Web Content - What your small business really needs (white papers/infographics)
Updated: Jan 26
Some web marketers strongly believe that turning words into pictures is the best way to hook new customers. Others insist site visitors want the details and tech specs, and require white papers to give you their business. It turns out they are both right: there’s no one way to do web content and there’s no one way to market your wares.
Today, much of our everything is web-based. Whether you’re enhancing your start up, hiring humans, communicating with foreign lands, or creating your own content to share with others, it’s rare to find pens, pencils, and plain old phone calls. Since we put lots of our eggs in the Internet basket, let’s take a look at how those methods have changed to create web content through white papers and infographics.
What is it?
Creating content and marketing your services takes on many forms, with white papers and infographics being two options available in the business arsenal. One is used for more detail and text delivery while the other grabs the hold of those visual learners and viewers with shorter attention spans.
A good white paper can answer particular questions, provide a way to present your data, work to validate your products, and serve as a great way to engage in repurposed blog posts. That ‘truly great white paper is educational and even groundbreaking. It should have your prospects nodding in agreement as they read it. They should come away better informed and believing that you clearly grasp their problem and understand how to fix it’.
Infographics also share information, but they tap into a different learning stream. They give the down-and-dirty details in a new and innovative way, and can easily be shared to harness the attention of a wider audience. With a title, clear structure, and always ending in a call to action, infographics have a way of making it in the social media world where white papers lose their steam. With the ability to catch a targeted audiences’ attention, uptick that brand awareness, and drive high traffic through SEO configuration, infographics hold much weight in the world of content marketing.
What are they used for?
Since we’re no longer blanketing doctor’s offices with pamphlets or using freeway billboards to share our stories, both white papers and infographics take marketing services to new heights. While they both fall under the marketing budget, each has its own purpose in web content. ‘A 2014 study conducted by Content Marketing Institute and Marketing Profs showed that 64% of marketers use white papers’. More the anchor piece in longer campaigns, white papers generate leads, assist in key strategy decisions, set companies apart from one another, and have the ability utilize their recycled pieces in other future content areas. They’re flexible, scaleable, shareable, and available to utilize in various arenas. When used well, they can bring huge rewards.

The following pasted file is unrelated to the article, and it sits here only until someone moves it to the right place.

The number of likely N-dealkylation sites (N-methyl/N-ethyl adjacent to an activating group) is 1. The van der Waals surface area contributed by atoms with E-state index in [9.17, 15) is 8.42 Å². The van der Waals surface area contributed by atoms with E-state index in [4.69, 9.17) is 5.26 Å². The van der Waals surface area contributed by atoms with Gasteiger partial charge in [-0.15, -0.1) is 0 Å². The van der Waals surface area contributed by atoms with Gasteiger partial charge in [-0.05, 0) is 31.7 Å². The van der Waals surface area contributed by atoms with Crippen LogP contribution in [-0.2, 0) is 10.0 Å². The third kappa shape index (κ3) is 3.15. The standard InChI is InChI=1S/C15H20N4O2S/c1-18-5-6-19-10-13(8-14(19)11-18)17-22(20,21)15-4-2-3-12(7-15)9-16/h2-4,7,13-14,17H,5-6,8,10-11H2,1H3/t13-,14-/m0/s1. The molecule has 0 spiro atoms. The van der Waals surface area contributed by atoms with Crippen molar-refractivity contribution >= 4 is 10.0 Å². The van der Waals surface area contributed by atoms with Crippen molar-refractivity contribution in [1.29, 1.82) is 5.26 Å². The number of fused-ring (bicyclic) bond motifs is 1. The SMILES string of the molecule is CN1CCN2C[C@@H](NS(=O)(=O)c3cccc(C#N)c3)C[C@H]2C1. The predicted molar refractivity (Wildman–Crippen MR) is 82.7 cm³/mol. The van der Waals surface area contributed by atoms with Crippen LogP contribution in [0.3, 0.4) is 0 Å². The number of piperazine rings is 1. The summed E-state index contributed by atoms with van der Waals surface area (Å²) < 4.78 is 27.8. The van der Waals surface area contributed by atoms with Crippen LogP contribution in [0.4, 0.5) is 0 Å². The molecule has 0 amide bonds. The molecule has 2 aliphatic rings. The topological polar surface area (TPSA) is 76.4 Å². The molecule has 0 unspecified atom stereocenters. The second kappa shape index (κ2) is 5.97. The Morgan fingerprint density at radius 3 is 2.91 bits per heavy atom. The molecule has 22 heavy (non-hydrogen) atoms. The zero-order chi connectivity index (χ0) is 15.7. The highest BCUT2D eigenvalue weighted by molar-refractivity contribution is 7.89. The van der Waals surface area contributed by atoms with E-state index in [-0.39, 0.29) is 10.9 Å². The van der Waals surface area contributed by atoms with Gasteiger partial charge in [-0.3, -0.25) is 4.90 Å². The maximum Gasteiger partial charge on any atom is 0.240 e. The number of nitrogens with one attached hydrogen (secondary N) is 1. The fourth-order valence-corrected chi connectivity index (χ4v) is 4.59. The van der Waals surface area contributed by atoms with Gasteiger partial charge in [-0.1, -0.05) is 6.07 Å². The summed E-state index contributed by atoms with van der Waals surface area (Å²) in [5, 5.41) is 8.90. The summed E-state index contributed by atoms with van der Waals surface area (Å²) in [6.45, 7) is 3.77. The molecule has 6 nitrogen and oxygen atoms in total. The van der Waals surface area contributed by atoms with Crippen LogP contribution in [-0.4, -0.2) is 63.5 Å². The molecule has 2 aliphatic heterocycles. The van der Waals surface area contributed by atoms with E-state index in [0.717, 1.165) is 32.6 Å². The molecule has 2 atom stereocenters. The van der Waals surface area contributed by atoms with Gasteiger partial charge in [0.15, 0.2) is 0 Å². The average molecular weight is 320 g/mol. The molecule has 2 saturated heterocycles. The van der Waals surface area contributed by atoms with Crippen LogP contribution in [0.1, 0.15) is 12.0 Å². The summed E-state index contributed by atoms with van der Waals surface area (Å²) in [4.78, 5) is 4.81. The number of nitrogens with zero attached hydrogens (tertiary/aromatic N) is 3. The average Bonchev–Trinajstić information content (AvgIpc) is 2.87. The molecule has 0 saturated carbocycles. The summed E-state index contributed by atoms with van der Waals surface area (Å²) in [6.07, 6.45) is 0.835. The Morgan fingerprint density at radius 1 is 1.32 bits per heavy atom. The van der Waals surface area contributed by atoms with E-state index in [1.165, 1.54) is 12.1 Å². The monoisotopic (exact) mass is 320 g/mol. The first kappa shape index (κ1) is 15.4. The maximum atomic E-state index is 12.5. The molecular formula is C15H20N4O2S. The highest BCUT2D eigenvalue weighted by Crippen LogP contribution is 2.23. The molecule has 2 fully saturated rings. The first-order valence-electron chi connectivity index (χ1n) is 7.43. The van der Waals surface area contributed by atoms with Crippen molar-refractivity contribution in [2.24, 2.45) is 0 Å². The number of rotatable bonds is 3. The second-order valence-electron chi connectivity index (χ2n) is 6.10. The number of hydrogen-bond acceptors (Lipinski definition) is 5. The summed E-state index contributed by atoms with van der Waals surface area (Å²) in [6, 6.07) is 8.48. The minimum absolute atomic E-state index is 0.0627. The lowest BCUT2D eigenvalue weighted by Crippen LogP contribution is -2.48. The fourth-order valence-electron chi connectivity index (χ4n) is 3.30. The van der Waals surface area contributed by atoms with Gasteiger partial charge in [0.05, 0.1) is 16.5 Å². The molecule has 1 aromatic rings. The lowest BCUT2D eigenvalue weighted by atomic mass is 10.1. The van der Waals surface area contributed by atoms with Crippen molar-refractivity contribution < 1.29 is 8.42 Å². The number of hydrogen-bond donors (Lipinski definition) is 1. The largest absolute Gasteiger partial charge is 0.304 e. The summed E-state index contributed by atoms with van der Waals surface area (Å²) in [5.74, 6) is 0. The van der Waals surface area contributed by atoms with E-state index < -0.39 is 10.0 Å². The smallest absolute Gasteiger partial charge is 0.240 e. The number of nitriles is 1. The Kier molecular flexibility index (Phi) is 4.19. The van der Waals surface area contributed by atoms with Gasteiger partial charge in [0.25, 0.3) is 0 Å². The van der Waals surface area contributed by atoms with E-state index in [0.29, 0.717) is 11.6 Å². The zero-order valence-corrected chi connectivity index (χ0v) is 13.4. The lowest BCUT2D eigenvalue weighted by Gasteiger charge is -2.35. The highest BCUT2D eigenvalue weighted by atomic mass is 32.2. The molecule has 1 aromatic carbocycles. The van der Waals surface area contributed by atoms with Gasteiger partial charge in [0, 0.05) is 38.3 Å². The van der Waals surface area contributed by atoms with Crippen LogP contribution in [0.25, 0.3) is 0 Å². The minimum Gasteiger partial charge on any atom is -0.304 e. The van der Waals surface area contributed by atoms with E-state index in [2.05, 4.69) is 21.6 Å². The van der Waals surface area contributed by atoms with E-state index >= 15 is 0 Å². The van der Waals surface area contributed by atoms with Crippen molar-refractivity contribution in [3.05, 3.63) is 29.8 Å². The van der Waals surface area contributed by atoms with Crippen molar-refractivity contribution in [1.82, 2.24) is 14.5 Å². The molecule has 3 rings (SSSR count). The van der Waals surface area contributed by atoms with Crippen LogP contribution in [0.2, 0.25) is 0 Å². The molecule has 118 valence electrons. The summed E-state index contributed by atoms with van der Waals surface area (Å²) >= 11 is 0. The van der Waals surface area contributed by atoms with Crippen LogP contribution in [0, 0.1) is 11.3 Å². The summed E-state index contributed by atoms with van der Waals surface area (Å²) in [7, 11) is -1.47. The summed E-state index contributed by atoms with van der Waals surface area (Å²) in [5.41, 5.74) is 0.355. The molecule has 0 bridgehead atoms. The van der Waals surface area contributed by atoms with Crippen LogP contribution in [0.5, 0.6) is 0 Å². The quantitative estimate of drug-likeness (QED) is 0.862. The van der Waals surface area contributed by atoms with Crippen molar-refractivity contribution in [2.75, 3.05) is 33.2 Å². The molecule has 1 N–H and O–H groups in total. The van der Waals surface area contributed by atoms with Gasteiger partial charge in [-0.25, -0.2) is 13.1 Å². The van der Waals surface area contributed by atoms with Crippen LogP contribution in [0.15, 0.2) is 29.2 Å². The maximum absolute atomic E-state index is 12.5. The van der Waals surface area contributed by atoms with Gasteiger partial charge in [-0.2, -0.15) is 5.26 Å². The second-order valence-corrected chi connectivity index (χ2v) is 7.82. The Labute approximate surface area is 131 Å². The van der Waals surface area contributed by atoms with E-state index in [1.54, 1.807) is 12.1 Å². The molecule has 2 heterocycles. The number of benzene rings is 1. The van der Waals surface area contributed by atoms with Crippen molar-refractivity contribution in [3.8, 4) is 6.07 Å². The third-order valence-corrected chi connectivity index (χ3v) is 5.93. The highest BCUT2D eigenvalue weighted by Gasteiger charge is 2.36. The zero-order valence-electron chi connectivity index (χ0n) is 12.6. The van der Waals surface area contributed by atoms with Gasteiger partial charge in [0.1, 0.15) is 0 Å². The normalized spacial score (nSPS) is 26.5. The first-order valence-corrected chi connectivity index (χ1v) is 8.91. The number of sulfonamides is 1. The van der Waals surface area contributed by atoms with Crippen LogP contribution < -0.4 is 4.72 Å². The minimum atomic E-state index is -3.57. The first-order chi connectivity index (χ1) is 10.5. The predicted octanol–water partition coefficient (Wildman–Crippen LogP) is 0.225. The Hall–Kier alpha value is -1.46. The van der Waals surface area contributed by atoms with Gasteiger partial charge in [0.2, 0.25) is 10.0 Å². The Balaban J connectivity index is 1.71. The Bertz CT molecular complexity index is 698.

Infographics, on the other hand, are a well-crafted, creative, informative tool that can drive traffic, cross-divides, and are easily re-shared across various platforms. Since we know that ‘of all your site visitors, the majority of them (65%) learn visually', infographics come in handy. Used as a colorful implement to enhance marketing – between establishing brand awareness, cross-pollinating social media, converting strategic information into easily understandable graphics, educating audiences, offering a space for a call to action, and actively useful in generating leads – the infographic is a strong component of web content and a useful vehicle in a marketer’s toolkit. And, in today’s world of all things gamification, infographics can certainly be more user-friendly, interactive, have viral potential, and move customers from intrigued audience members into full on clients.
Hire an expert or write it yourself?
While both white papers and the infographics often start from data points, statistics, and algorithmic ingenuity, their final product is vastly different and few people will be good at creating both types of content. The good news is that means you can play to your strengths, but still incorporate both tools in your marketing. If writing isn’t your thing, hire someone to put your voice to engaging documents. If graphic design isn't your forte, reach out to those who can showcase your brand and vision in an enticing image. The end result is the piece - or combination of pieces - that boosts your marketing portfolio.